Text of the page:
The sarpanch has now engaged with a local poultry company and convinced them to donate 100 eggs per day which are being used in Anganwadis. They are also trying to use part of the NRHM fund into buying nutritional food for malnourished kids. Due to all these efforts, the number of malnourished kids in the village has gone down.


Visit to Primary Healthcare unit

I then visited a Primary Health Unit (PHU) which has been revived and made functional through CBM action as well as through efforts of the current MO – Dr. Deokar.

PHU (also called floating clinic) at Panshet

List of PHC monitoring committee members

 

 

 

 

 

 

 

 

 

 

 

Bapu Shirke (local CBM activist), R. Dr. Deokar (PHC Medical Officer)

I had a discussion with Dr. Deokar and Bapu Shirke. Bapu Shirke has been a local CBM activist for more than 20 years now. He talked about the state of this clinic before Dr. Deokar (the current Medical Officer) was appointed. The doctors would give preferential treatment to people with better status in the surrounding villages. They would apathetic to the patients who would wait for hours before they were attended. At times when the doctors saw no patients had showed up, they would leave early, way before their work shift ended. This had lead

Improvements in PHU since CBM implementation

After Dr. Deokar got involved in CBM, the people’s trust in the PHU has been restored. The clinic maintains a clean in patient department, clean toilets, drinking water for people who travel from far to come to this PHU. It has led to an increase in the OPD attendance.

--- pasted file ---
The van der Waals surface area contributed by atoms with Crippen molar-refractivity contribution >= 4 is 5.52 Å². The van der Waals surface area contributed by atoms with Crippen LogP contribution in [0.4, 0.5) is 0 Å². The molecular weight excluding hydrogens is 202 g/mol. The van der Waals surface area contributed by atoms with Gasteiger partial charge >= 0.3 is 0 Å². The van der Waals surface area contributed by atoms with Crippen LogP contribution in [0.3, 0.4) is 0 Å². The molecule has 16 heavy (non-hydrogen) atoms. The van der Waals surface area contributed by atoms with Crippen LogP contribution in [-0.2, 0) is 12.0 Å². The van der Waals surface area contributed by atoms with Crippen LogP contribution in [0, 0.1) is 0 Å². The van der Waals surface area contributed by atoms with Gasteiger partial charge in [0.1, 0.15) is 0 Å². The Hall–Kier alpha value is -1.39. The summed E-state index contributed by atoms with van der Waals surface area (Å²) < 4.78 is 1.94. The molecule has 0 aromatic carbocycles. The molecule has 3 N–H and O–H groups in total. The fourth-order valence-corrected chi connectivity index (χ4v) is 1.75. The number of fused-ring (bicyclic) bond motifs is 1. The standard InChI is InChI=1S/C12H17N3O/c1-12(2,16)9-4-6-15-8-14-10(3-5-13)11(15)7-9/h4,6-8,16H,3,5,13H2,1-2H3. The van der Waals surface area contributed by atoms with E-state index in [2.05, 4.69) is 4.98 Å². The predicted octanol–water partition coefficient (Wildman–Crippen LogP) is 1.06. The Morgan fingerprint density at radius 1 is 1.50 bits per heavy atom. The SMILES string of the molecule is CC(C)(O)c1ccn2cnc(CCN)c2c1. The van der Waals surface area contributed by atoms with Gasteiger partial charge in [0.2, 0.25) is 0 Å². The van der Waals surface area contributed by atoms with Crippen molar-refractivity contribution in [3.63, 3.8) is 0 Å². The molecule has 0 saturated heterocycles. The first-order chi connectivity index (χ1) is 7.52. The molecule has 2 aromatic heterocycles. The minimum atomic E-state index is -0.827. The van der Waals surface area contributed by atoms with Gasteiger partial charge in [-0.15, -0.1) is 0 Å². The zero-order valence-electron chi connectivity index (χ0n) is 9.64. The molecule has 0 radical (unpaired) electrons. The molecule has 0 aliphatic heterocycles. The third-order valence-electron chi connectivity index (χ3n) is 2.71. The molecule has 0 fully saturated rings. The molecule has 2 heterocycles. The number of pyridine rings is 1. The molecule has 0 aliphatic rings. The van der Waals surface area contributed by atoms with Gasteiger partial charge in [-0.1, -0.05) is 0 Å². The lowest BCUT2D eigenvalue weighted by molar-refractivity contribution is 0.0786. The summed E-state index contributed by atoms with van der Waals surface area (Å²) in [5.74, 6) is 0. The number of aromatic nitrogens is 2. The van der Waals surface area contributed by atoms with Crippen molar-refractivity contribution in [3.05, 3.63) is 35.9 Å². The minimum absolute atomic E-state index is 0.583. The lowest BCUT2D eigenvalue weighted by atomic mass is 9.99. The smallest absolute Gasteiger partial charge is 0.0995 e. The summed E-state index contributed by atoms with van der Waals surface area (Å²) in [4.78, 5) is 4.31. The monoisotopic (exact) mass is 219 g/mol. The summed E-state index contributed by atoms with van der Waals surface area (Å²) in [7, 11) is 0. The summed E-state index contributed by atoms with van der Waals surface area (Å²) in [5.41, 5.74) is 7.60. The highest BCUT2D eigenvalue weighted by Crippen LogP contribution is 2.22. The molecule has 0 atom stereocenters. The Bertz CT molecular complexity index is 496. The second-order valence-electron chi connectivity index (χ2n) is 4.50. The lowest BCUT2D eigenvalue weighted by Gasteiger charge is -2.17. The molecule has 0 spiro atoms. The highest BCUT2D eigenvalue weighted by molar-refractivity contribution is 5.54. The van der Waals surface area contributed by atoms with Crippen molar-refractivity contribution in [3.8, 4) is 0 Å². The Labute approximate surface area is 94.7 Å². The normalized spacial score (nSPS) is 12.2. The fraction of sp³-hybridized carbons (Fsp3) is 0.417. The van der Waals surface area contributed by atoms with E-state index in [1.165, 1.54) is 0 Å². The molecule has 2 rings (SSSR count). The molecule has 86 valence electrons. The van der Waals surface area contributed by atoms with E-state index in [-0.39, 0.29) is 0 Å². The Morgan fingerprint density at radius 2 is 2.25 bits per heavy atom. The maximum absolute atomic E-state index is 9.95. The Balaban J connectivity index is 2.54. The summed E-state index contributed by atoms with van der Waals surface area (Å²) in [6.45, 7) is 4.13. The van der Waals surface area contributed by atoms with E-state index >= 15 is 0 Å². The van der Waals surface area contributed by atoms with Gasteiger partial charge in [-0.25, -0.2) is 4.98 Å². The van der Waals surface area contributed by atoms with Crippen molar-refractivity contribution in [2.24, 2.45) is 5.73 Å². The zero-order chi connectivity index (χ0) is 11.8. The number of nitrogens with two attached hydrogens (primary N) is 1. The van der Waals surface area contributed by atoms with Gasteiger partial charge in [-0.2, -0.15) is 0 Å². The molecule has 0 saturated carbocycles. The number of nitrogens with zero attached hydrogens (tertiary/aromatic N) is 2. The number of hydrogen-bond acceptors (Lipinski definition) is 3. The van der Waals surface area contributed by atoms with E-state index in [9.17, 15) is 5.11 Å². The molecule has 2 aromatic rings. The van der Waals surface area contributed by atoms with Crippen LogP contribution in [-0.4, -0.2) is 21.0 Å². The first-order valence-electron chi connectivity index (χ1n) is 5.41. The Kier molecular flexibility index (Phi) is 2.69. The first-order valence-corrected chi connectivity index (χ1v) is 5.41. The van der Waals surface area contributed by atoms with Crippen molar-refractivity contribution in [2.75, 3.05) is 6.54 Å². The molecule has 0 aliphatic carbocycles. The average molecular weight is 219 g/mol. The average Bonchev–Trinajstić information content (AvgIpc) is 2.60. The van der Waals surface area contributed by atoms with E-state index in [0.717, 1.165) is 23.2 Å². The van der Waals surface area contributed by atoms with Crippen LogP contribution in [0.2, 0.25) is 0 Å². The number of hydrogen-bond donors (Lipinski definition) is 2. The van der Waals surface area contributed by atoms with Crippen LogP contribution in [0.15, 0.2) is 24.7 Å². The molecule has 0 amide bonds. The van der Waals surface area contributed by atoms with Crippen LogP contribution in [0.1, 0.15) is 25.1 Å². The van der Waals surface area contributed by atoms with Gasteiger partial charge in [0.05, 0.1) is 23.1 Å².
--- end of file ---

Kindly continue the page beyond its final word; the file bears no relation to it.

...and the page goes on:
Through their efforts, this clinic has been sanctioned by government to become a Primary Healthcare Center (PHC) back in 2013. But they need a new building and more facilities for it, and no help from the govt. has been received in that regard yet. The neighboring land belongs to the irrigation department, so it is not easy to procure land; this has been the stance of the health officials.


Visit to Velhe Rural Hospital (RH)

The rural hospital at Velhe is a small dilapidated one storied building. Just to give you an idea of the remoteness of this place, it took us 1 hour to travel from Osade village to this hospital by car.

Velhe Rural Hospital

 

 

 

 

 

 

 

 

Improvements in Rural Hospital since CBM implementation

Mr. Konde (Rachana) gave me an overview of the changes brought to the hospital’s conditions through CBM. Planning of utilization of patients welfare funds has improved due to involvement of people’s representatives in its monitoring.

  • The Rural Hospital initially did not have a sustained water supply. In summer, gastro-epidemics are high in this area. Patients have to use toilet water again and again. Many patients would complain about lack of water. In the Rogi Kalyan Samiti (RKS) or Patient Welfare Committee meeting, an idea of joining the Hospital water tank with that of a nearby village was presented. This lead to installation of network of pipelines and now the Rural Hospital has 24 hour supply of water.
  • Two water filters were requested by civil society representatives in the RKS body, for drinking water for patients. This issue was not addressed for 2 years. When it was brought up again in RKS meetings and CMBP workshops, expenditure for it was finally sanctioned.

Instructions about biomedical waste management in the lab

Feeding room

 

 

 

 

 

 

 

 

 

 

Apart from effective funds utilization, many other improvements were brought about through CBM action,

  • Glass panes of windows were repaired and the windows were fitted with mosquito nets.
  • The lab in the hospital was nonfunctional, it was cleaned up and is being used now.
  • The board displaying the stock of essential medicines would never be updated, this is being done now.